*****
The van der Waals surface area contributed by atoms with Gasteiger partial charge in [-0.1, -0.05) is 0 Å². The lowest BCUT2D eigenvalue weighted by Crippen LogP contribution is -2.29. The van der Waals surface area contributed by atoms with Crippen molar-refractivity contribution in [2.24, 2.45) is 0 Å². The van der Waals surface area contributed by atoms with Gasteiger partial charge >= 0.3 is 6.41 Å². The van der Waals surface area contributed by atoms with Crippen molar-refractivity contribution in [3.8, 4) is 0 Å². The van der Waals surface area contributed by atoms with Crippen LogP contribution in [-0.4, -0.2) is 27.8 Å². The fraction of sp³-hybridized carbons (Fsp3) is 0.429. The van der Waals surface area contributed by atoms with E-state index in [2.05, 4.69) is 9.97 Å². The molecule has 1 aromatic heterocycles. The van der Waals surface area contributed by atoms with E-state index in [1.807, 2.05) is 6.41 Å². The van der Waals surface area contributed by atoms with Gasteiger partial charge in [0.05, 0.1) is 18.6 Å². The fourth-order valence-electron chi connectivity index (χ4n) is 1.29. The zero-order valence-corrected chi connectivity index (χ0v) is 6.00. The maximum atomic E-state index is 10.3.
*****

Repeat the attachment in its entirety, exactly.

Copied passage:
The van der Waals surface area contributed by atoms with Gasteiger partial charge in [-0.1, -0.05) is 0 Å². The lowest BCUT2D eigenvalue weighted by Crippen LogP contribution is -2.29. The van der Waals surface area contributed by atoms with Crippen molar-refractivity contribution in [2.24, 2.45) is 0 Å². The van der Waals surface area contributed by atoms with Gasteiger partial charge >= 0.3 is 6.41 Å². The van der Waals surface area contributed by atoms with Crippen molar-refractivity contribution in [3.8, 4) is 0 Å². The van der Waals surface area contributed by atoms with Crippen LogP contribution in [-0.4, -0.2) is 27.8 Å². The fraction of sp³-hybridized carbons (Fsp3) is 0.429. The van der Waals surface area contributed by atoms with E-state index in [2.05, 4.69) is 9.97 Å². The molecule has 1 aromatic heterocycles. The van der Waals surface area contributed by atoms with E-state index in [1.807, 2.05) is 6.41 Å². The van der Waals surface area contributed by atoms with Gasteiger partial charge in [0.05, 0.1) is 18.6 Å². The fourth-order valence-electron chi connectivity index (χ4n) is 1.29. The zero-order valence-corrected chi connectivity index (χ0v) is 6.00. The maximum atomic E-state index is 10.3.